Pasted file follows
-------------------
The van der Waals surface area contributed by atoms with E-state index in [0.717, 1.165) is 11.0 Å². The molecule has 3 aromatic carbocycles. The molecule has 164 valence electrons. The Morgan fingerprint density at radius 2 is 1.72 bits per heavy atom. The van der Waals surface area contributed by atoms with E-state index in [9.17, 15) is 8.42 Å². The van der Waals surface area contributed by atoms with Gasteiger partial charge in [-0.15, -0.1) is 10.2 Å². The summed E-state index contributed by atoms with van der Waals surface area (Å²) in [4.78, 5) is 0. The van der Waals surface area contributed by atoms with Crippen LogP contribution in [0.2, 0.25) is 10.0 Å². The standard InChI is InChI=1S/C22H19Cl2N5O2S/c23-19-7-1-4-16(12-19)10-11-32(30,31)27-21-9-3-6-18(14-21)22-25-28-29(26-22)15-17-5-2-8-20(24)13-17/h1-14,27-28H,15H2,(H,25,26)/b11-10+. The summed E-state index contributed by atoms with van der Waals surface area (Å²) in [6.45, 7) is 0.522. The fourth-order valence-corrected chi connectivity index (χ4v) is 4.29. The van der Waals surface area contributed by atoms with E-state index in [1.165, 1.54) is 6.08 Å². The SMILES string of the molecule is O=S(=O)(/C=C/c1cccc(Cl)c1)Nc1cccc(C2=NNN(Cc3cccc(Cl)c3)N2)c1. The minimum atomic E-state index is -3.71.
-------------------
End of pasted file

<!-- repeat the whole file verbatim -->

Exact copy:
The van der Waals surface area contributed by atoms with E-state index in [0.717, 1.165) is 11.0 Å². The molecule has 3 aromatic carbocycles. The molecule has 164 valence electrons. The Morgan fingerprint density at radius 2 is 1.72 bits per heavy atom. The van der Waals surface area contributed by atoms with E-state index in [9.17, 15) is 8.42 Å². The van der Waals surface area contributed by atoms with Gasteiger partial charge in [-0.15, -0.1) is 10.2 Å². The summed E-state index contributed by atoms with van der Waals surface area (Å²) in [4.78, 5) is 0. The van der Waals surface area contributed by atoms with Crippen LogP contribution in [0.2, 0.25) is 10.0 Å². The standard InChI is InChI=1S/C22H19Cl2N5O2S/c23-19-7-1-4-16(12-19)10-11-32(30,31)27-21-9-3-6-18(14-21)22-25-28-29(26-22)15-17-5-2-8-20(24)13-17/h1-14,27-28H,15H2,(H,25,26)/b11-10+. The summed E-state index contributed by atoms with van der Waals surface area (Å²) in [6.45, 7) is 0.522. The fourth-order valence-corrected chi connectivity index (χ4v) is 4.29. The van der Waals surface area contributed by atoms with E-state index in [1.165, 1.54) is 6.08 Å². The SMILES string of the molecule is O=S(=O)(/C=C/c1cccc(Cl)c1)Nc1cccc(C2=NNN(Cc3cccc(Cl)c3)N2)c1. The minimum atomic E-state index is -3.71.